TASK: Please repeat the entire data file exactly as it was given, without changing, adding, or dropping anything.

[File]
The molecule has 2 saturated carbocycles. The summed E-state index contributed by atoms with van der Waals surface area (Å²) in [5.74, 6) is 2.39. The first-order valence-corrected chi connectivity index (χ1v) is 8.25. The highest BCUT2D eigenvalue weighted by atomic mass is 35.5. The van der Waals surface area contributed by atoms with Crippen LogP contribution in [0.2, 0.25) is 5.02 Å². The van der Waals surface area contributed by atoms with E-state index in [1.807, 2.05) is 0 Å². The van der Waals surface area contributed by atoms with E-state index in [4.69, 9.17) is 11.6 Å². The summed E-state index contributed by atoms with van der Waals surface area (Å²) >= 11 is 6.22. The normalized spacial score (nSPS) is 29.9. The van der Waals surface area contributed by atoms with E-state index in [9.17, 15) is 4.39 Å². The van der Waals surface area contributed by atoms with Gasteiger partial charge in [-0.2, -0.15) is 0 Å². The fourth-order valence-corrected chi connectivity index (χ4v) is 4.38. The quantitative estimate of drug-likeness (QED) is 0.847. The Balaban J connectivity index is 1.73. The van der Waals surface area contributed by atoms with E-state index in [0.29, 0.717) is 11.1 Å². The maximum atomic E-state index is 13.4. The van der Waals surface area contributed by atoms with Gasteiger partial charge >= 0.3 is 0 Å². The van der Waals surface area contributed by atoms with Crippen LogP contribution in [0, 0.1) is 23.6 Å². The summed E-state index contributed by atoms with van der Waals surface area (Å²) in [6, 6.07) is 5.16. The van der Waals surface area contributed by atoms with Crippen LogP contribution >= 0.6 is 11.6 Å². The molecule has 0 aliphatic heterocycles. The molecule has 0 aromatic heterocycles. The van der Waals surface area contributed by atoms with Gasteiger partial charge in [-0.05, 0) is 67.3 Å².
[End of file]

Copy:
The molecule has 2 saturated carbocycles. The summed E-state index contributed by atoms with van der Waals surface area (Å²) in [5.74, 6) is 2.39. The first-order valence-corrected chi connectivity index (χ1v) is 8.25. The highest BCUT2D eigenvalue weighted by atomic mass is 35.5. The van der Waals surface area contributed by atoms with Crippen LogP contribution in [0.2, 0.25) is 5.02 Å². The van der Waals surface area contributed by atoms with E-state index in [1.807, 2.05) is 0 Å². The van der Waals surface area contributed by atoms with E-state index in [4.69, 9.17) is 11.6 Å². The summed E-state index contributed by atoms with van der Waals surface area (Å²) >= 11 is 6.22. The normalized spacial score (nSPS) is 29.9. The van der Waals surface area contributed by atoms with E-state index in [9.17, 15) is 4.39 Å². The van der Waals surface area contributed by atoms with Gasteiger partial charge in [-0.2, -0.15) is 0 Å². The fourth-order valence-corrected chi connectivity index (χ4v) is 4.38. The quantitative estimate of drug-likeness (QED) is 0.847. The Balaban J connectivity index is 1.73. The van der Waals surface area contributed by atoms with E-state index in [0.29, 0.717) is 11.1 Å². The maximum atomic E-state index is 13.4. The van der Waals surface area contributed by atoms with Gasteiger partial charge >= 0.3 is 0 Å². The van der Waals surface area contributed by atoms with Crippen LogP contribution in [0, 0.1) is 23.6 Å². The summed E-state index contributed by atoms with van der Waals surface area (Å²) in [6, 6.07) is 5.16. The van der Waals surface area contributed by atoms with Crippen LogP contribution >= 0.6 is 11.6 Å². The molecule has 0 aliphatic heterocycles. The molecule has 0 aromatic heterocycles. The van der Waals surface area contributed by atoms with Gasteiger partial charge in [-0.05, 0) is 67.3 Å².